It was Friday morning, May 17. The jet lag was over. The sun was bright. People were elegantly dressed, the roads relatively busy, but nothing near the congested roads of bigger cities like London, New York, Jeddah or Lagos. Some people were walking by the side of the road, a common culture in this beautiful land. When is the Friday prayer? I asked a fellow. It normally starts around 1 p:m, he answered. How far is the mosque? “It is nearby, you can either walk or take a taxi,” a uniformed officer told me. A gentleman by the side looked at me and said, “I am actually going to the mosque”, and so I joined him in a taxi. About 10 minutes later, the taxi driver stopped, and we paid him five Somoni (the name of their currency) each. In Dushanbe there are two types of taxis, the ones that are officially registered, and those run by individuals. Of course for a stranger, it is always advisable to use a registered taxi, although they might be more expensive, but at least they are relatively safer. This is an advice that can help you, whenever you travel around the world. I once had terrible a experience using a non-registered taxi in a foreign country, a subject for another day.
Almost everyone in that area was walking towards the mosque, gently and respectfully. Although people tend to be liberally dressed, they are modest in their public attitudes compared to what you see in European and other Western capitals. Those who drive left their cars in a relatively long distance away, avoiding unnecessary congestion. As I turned right, I was greeted by this marvelous architecture, squared in shape. The inner part of the mosque was built within the shape of the square, while the central part of the square was left as an open space. As we entered the main prayer hall, the Imam was delivering the pre-Khutbah (pre-sermon).
The Imam is a relatively old man, approximately in his late sixties or early seventies. He was wearing a medium sized turban, and an Eypto-Persian style long gown. His trimmed beard was grey, and was seated comfortably on the pulpit. Although I don’t understand the Tajik language, but from the ahadith (sayings of Prophet Muhammad (upon whom be peace), I could figure out he was speaking about generosity and humility. He was particularly emphasizing the reward for those who are rich but humble, as well as the poor people who are generous. Even if you don’t fully understand the Tajik language, there is something beautiful about this Imam. He has a compelling humility. One of our tour guides told me that the style of Khutbah (sermon) employed by the Imams, is one of the factors attracting people to the mosque. Because they focus on piety, generosity, brotherhood and those social values that hold the society together – a theme that people identify with in post-Soviet Tajikistan.
After finishing the pre-Khutbah and the call to prayer was made, the Imam took to the pulpit again. Standing and facing the congregation, he started delivering the main sermon. Here was another lesson I learnt. The sermon was the shortest I have experienced. It was not more than ten minutes long. So those coming from work, or having other responsibilities to attend, can benefit from the sermon, and then go back to their businesses on time.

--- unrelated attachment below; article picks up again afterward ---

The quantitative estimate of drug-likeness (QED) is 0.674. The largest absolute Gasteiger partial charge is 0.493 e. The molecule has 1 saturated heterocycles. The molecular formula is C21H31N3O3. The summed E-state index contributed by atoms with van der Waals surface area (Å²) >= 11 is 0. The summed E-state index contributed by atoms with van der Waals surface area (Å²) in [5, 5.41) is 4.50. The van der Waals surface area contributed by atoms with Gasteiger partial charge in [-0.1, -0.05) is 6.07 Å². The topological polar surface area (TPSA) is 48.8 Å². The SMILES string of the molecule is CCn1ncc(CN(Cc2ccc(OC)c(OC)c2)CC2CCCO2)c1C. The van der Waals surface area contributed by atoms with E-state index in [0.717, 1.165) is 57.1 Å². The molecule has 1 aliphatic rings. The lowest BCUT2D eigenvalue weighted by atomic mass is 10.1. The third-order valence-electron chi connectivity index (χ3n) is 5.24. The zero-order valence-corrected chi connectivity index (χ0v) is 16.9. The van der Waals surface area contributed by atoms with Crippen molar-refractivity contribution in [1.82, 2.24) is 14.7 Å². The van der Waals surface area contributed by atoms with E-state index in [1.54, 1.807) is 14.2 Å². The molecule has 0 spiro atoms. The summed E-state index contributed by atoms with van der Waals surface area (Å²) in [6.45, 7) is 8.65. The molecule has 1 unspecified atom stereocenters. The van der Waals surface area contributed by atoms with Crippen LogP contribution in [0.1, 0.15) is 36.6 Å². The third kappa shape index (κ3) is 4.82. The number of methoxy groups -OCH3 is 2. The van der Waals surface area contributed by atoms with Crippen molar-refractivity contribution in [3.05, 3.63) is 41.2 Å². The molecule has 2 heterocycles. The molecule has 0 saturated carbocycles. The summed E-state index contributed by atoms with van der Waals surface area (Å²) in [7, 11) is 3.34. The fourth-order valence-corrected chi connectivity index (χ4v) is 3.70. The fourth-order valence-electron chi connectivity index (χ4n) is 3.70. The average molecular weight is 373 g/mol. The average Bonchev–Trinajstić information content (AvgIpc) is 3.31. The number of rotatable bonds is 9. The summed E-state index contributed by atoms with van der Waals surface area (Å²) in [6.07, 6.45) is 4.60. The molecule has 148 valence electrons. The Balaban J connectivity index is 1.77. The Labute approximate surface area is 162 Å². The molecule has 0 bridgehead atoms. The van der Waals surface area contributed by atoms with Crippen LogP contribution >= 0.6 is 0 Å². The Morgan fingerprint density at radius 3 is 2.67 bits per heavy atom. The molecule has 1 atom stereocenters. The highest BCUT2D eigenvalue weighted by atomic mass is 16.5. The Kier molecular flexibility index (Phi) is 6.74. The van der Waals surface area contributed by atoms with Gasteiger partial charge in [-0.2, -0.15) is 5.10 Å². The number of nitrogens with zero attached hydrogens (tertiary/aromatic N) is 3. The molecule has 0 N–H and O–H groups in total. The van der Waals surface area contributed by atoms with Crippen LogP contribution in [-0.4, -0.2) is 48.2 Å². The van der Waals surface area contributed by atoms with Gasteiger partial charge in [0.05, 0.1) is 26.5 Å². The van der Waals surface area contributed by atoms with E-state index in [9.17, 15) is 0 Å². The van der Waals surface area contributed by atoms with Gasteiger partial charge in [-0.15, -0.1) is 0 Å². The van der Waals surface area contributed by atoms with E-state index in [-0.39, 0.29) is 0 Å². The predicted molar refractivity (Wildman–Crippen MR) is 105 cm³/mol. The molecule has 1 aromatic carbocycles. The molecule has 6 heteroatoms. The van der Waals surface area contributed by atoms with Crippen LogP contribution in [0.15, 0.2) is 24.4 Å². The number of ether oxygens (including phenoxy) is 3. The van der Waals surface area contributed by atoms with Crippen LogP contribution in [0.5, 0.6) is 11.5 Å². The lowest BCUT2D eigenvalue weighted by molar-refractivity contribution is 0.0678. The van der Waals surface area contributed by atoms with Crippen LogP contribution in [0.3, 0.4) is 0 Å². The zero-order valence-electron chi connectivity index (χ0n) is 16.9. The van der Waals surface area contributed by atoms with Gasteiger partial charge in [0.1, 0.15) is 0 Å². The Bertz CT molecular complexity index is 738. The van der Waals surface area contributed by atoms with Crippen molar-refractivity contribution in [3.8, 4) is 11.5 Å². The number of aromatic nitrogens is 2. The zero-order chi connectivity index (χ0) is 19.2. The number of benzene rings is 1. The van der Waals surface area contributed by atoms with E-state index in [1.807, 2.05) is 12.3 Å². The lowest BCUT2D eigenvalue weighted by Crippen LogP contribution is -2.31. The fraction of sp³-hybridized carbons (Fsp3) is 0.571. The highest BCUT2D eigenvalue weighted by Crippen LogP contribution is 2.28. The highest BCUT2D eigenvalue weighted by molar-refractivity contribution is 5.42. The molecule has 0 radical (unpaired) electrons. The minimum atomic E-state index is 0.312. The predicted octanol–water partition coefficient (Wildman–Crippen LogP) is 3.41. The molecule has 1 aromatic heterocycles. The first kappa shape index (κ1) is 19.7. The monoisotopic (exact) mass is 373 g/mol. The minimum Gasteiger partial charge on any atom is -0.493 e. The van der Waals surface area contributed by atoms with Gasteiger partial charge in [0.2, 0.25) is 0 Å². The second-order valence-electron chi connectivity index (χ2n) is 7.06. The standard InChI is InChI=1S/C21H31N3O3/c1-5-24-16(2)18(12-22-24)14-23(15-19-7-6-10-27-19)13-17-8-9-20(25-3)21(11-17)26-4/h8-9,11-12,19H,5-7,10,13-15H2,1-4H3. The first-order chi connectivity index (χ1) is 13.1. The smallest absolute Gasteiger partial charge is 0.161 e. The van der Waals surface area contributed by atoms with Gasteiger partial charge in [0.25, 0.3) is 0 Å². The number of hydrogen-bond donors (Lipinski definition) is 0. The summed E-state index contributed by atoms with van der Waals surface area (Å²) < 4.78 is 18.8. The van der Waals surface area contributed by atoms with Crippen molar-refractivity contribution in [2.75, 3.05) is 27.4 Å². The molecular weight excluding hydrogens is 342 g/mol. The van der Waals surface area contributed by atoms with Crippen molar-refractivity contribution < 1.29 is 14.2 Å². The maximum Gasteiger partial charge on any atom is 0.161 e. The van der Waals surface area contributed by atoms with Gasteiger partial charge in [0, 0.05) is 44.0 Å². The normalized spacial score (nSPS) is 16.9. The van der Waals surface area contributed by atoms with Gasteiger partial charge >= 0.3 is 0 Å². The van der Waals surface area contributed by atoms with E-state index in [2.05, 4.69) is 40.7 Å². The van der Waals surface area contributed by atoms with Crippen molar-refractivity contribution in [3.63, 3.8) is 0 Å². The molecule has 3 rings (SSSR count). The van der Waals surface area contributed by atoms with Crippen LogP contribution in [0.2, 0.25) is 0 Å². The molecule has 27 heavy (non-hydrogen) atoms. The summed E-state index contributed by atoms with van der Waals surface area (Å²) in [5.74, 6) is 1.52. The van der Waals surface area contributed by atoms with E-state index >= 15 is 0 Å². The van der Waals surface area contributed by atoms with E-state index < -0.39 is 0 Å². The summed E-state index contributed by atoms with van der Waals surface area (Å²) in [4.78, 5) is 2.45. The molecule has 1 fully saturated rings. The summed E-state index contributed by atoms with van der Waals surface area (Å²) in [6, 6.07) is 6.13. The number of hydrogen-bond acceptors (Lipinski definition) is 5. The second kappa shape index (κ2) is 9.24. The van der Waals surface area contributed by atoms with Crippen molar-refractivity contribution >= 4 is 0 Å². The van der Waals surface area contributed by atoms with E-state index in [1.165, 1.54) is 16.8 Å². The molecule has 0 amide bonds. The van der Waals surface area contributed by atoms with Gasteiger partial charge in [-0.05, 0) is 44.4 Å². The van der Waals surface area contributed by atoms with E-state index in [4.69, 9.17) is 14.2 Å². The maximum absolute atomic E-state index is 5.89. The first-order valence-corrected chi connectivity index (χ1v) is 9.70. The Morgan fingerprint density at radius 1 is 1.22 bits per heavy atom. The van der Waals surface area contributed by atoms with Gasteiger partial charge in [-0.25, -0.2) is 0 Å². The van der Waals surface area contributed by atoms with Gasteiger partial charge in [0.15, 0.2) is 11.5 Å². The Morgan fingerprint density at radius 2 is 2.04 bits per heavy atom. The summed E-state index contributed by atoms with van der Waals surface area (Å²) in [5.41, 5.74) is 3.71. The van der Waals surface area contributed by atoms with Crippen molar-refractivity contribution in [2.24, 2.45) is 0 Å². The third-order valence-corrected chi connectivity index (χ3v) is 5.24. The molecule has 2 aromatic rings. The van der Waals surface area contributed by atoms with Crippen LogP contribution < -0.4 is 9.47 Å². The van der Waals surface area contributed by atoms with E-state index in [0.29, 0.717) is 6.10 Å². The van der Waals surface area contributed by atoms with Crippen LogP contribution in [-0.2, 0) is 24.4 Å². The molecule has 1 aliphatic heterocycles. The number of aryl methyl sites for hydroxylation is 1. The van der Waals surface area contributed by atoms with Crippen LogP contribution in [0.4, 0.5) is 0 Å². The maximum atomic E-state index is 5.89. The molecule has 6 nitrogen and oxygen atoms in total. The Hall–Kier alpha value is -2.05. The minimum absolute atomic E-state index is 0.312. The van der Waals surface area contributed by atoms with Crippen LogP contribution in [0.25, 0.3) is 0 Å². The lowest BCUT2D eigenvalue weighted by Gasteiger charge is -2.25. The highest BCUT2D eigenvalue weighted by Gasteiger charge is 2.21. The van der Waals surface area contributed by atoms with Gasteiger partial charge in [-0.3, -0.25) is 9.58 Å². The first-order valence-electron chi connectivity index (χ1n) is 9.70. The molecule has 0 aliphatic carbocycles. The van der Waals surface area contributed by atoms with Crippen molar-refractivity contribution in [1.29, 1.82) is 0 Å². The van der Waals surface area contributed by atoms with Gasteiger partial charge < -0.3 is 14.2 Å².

Secondly the voice of the Imam was one of most melodious I ever heard. Another quality that is common among the reciters of the Qur’an in Tajikistan. Their voice has a thinly-vibrant eloquence that keeps your nerves intact, and your mind fully focused when they recite the Qur’an.
As the Friday prayer ended, I could see strangers like myself busy bringing out their cameras, taking pictures, and the joy on their faces summarized how fulfilling it is to visit this country. As we came out of the mosque, I noticed there was a bookshop by the side. I quickly entered. Looking around, I saw prominent texts in the Islamic sciences, like Tafsirul Qurtubi, Tafsir ibn Kathir, Fathul Bari (the commentary of Sahih Al Bukhari) etc. One of the youths quickly came towards me, with a smile on his face. After we exchanged greetings, I asked him the name of the mosque? “This is Abu Hanifa mosque,” he said in fluent Arabic. “It used to be called Imam At-Tirmidhy mosque, but it was changed to Abu Hanifa mosque about three years ago.” “I understand you have a unique way of memorizing the Qur’an?” I asked again. “Yes we do, there is actually a school called Mehrubat outside Dushanbe, they are specialists in that, just quote any verse, and the reciter who memorised the Qur’an will immediately tell you the chapter and the number of the verse,” he explained. Looking outside the bookshop, the gentleman said “apart from the mosque and the bookshop, we also have Abu Hanifa University”. So it was a triangle of a mosque, bookshop and a university. As I crossed the road around 2:30 p.m, I heard the enzymes in my stomach beginning to hold a noisy conference. I quickly intervened by entering the next restaurant, where none of the staff on duty speaks English or Arabic. So how do I place an order?
To be continued…
Read part 1 of this travelogue here.
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